Years ago, we were camping on the Oregon coast and we began noticing a thin layer of white stuff all over everything - cars, tents, plants, the ground, everything. Later we learned it was the eruption of Mt. St. Helen’s in Washington State. This year was the 40th anniversary of the eruption of Mt. St. Helens (May 18, 1980) – it killed 57 people and did a billion dollars in damage.
This year was also the 19th anniversary of 9/11 (Sept 11, 2001) - it killed just under 3,000 people and did untold billions in damage.
• Both were well known, recognizable locations.
• Both were fatal and highly traumatic events.
• Both left a visual and physical carnage that was striking.
• Both left people wondering if the damage could ever be repaired.
Imagine that you were charged with the task of restoration… what would you do first? This is where the stories diverge:
In the twin towers of 9/11, the first task of the restorer would be to remove all the remnants of the old buildings before any restoration could even begin. The smoldering bricks and twisted steel girders would be debris that would impede restoration.
In the case of Mt. St. Helen’s, the debris from the eruption – fallen trees, melted snow, volcanic ash, buried foliage – was actually the starting point of restoration. Their existence was not merely compatible with recovery; it was conducive to it. The first task of the restorer would be to allow the damage to become part of the restoration. And within 15 years the site of the Mt. St. Helen’s eruption was a thriving forest whose trees were unusually tall for their age because the ash abated competing weeds and foliage in their early years. Then other plants began to grow in the now-enriched soil, and they flourished as well. This invited wildlife to return. By 1997, an Audubon Society study found more species of birds in the area than there were in the 1980 pre-eruption study of the same region. The final markers of restoration were the return of tourists and shortly thereafter, logging companies making plans for commercial harvesting of the newly grown trees within the next decade.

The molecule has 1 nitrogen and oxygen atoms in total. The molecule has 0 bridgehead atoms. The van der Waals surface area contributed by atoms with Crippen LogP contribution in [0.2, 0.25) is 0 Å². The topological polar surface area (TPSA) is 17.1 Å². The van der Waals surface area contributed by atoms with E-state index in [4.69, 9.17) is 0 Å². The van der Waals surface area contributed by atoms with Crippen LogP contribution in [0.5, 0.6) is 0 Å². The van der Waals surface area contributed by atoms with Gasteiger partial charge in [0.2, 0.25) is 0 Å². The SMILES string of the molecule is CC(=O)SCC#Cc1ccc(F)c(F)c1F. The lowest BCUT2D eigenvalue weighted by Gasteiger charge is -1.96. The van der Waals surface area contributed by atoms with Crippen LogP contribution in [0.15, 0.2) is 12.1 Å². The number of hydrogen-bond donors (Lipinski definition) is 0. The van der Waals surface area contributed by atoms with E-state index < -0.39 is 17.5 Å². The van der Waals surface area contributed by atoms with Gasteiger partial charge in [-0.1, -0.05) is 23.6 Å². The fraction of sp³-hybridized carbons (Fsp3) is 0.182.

The difference between rebuilding the Twin Towers and the Mt. St. Helen’s forest is simple: One disaster left debris that was in the way and the other left debris that was generative and helped the healing.
We often react in a similar way to the trauma and suffering in our lives. We tend to view the damage done by trauma and suffering like the debris left over from the destruction of the Twin Towers. The damage is simply in the way – it is an impediment to recovery and should be removed as soon as possible so healing can get underway.
In fact, though, the damage from traumatic life events and suffering is more like the damage from the Mt. St. Helen’s eruption. It can and should be viewed as generative of a new and flourishing life. Indeed, our most important task may not be to get out of the ashes of suffering as soon as possible, so that healing may begin, but rather to see and allow the ashes of our suffering to become part of the healing process itself.
I think this is exactly what God is telling us in Rom. 8:28 “for those who love God all things work together for good, for those who are called according to his purpose.”
There are many “good” things God brings to us through the ashes of our suffering, not in spite of them:
Rom. 5:1-5 – endurance, character, hope
James 1:2-5 – steadfastness, complete, lacking in nothing, (testing the reality of our faith), wisdom
Phil. 3:10 – share in Christ’s sufferings, becoming like Christ
Col. 1:24 – suffering that brings salvation to others
2 Cor. 1:3-7 – helping others, comforting
This is what God did in the life of the apostle Paul. In 2 Cor. 7:4-7, Paul saw the damage of his sufferings as generative of his joy and comfort. “I am acting with great boldness toward you; I have great pride in you; I am filled with comfort. In all our affliction, I am overflowing with joy. For even when we came into Macedonia, our bodies had no rest, but we were afflicted at every turn—fighting without and fear within. But God, who comforts the downcast, comforted us by the coming of Titus, and not only by his coming but also by the comfort with which he was comforted by you, as he told us of your longing, your mourning, your zeal for me, so that I rejoiced still more.”
In 2 Cor. 12:7-10 Paul saw the damage of his “thorn in his flesh” as generative of his strength and power in the Lord. “Therefore, in order to keep me from becoming conceited, I was given a thorn in my flesh, a messenger of Satan, to torment me. Three times I pleaded with the Lord to take it away from me. But he said to me, “My grace is sufficient for you, for my power is made perfect in weakness.” Therefore, I will boast all the more gladly about my weaknesses, so that Christ’s power may rest on me. That is why, for Christ’s sake, I delight in weaknesses, in insults, in hardships, in persecutions, in difficulties. For when I am weak, then I am strong.”
Trusting God “to work all things together for good” and realizing the damage of our suffering is not to be seen as “in the way” but rather to be seen as part of the healing process itself, let’s not just seek to get rid of the debris of our suffering but rather to use it as generative of a new and flourishing life.